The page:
Ian Sims came out yesterday to do a bit of light trapping and, even though it was set to be one of the hottest days of the year, he thought it was worth also bringing clearwing moth pheromones to see if we could lure in some of these incredibly elusive moths. They are very rarely seen because they do not come to light and are day-flying around their food plants. They look like little wasps so are very hard to spot – unless you happen to have a set of the moth’s pheromones.
It turned out to be much easier than I thought and within 30 minutes we had an Orange-tailed Clearwing (Synanthedon andrenaeformis) from Wayfairing Tree and then on an old Crab Apple we caught a Red-belted Clearwing (Synanthedon myopaeformis) too! I had always wondered if we still had the Orange-tailed because I’d been shown the marks on Wayfairing Tree bark caused by the larvae by Brian Baker many years ago but never seen a moth in my life.
The light trapping didn’t disappoint either with 212 species seen during the day and night – micros and macros. In Ian’s words:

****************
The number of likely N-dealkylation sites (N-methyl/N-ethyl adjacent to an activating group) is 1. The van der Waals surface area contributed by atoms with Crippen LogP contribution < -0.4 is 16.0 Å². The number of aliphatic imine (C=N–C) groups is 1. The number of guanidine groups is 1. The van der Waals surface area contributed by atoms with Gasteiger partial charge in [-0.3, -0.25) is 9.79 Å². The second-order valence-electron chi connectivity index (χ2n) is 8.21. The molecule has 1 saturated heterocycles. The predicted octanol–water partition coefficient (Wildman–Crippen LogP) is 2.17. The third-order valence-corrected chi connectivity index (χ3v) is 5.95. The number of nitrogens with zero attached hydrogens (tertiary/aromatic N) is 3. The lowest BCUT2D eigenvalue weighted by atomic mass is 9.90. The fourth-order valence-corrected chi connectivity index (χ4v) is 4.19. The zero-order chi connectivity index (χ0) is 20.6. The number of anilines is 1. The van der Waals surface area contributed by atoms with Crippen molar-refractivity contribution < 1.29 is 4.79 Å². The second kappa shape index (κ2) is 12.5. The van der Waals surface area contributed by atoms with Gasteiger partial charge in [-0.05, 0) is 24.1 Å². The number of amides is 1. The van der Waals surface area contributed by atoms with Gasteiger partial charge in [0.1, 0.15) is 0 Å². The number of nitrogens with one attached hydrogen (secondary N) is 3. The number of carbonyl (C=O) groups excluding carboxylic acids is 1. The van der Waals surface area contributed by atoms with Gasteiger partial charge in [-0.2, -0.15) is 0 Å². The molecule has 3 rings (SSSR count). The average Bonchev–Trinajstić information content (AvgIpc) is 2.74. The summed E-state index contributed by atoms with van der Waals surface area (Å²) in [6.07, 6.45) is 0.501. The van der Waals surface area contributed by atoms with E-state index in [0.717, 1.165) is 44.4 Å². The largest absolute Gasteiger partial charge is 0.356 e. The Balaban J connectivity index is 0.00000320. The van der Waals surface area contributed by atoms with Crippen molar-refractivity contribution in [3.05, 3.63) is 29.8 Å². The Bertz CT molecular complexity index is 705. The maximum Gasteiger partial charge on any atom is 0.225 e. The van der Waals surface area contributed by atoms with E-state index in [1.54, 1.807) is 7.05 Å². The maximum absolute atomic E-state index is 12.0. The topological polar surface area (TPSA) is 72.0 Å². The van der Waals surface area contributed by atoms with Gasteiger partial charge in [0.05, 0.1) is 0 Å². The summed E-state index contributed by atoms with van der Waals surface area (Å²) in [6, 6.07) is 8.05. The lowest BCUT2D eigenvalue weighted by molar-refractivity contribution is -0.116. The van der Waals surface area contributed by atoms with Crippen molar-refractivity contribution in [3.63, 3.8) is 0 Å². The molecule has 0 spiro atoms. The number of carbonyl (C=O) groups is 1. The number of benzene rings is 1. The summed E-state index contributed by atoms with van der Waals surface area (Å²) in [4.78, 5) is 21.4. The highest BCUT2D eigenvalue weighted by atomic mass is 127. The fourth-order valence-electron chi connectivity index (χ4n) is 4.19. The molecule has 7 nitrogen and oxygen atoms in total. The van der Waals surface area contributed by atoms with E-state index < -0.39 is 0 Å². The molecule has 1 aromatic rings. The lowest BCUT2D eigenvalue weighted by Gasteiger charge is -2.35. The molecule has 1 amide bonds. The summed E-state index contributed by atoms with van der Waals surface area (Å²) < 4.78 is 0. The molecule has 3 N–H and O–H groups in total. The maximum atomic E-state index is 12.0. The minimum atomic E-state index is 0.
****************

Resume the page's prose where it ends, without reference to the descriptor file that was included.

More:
A very good night indeed. Notable micros are Yponomeuta irrorella (2),and Depressaria douglasella (1). On the macro front I was pleased to see dark green fritillary (10+), marbled coronet (1), royal mantle (5 or 6), cypress carpet (1), what I think is a pauper pug (1), shaded pug (5 or 6), what I think is a satin beauty (1) & red-necked footman (2). Given the lack of pines (& leylandii presumably) on the site, a singleton pine hawk and cypress carpet are a bit odd here, as is the singleton true-lovers knot, with larvae on heather which you won’t find on chalk either!